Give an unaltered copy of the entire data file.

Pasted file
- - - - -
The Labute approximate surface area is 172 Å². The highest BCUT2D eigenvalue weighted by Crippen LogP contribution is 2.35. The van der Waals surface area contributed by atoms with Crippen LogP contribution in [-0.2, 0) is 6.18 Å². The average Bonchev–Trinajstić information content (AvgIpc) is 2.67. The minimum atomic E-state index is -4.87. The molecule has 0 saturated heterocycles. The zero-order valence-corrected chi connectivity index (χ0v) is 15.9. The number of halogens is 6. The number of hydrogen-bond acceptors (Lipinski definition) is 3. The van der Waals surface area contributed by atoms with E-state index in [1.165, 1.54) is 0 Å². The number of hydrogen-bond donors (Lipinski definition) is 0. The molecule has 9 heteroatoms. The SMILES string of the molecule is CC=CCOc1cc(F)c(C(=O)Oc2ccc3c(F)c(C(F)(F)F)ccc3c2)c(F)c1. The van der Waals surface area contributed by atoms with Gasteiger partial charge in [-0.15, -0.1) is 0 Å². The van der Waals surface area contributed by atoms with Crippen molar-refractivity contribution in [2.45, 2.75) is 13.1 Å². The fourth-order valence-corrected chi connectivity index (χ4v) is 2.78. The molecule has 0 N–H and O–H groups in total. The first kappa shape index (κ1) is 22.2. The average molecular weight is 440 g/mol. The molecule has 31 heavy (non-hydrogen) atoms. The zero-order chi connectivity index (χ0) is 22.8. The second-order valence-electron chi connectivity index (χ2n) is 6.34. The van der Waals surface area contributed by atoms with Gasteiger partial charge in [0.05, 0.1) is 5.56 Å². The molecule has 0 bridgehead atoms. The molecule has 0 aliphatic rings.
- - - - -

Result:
The Labute approximate surface area is 172 Å². The highest BCUT2D eigenvalue weighted by Crippen LogP contribution is 2.35. The van der Waals surface area contributed by atoms with Crippen LogP contribution in [-0.2, 0) is 6.18 Å². The average Bonchev–Trinajstić information content (AvgIpc) is 2.67. The minimum atomic E-state index is -4.87. The molecule has 0 saturated heterocycles. The zero-order valence-corrected chi connectivity index (χ0v) is 15.9. The number of halogens is 6. The number of hydrogen-bond acceptors (Lipinski definition) is 3. The van der Waals surface area contributed by atoms with E-state index in [1.165, 1.54) is 0 Å². The number of hydrogen-bond donors (Lipinski definition) is 0. The molecule has 9 heteroatoms. The SMILES string of the molecule is CC=CCOc1cc(F)c(C(=O)Oc2ccc3c(F)c(C(F)(F)F)ccc3c2)c(F)c1. The van der Waals surface area contributed by atoms with Gasteiger partial charge in [-0.15, -0.1) is 0 Å². The van der Waals surface area contributed by atoms with Crippen molar-refractivity contribution in [2.45, 2.75) is 13.1 Å². The fourth-order valence-corrected chi connectivity index (χ4v) is 2.78. The molecule has 0 N–H and O–H groups in total. The first kappa shape index (κ1) is 22.2. The average molecular weight is 440 g/mol. The molecule has 31 heavy (non-hydrogen) atoms. The zero-order chi connectivity index (χ0) is 22.8. The second-order valence-electron chi connectivity index (χ2n) is 6.34. The van der Waals surface area contributed by atoms with Gasteiger partial charge in [0.05, 0.1) is 5.56 Å². The molecule has 0 bridgehead atoms. The molecule has 0 aliphatic rings.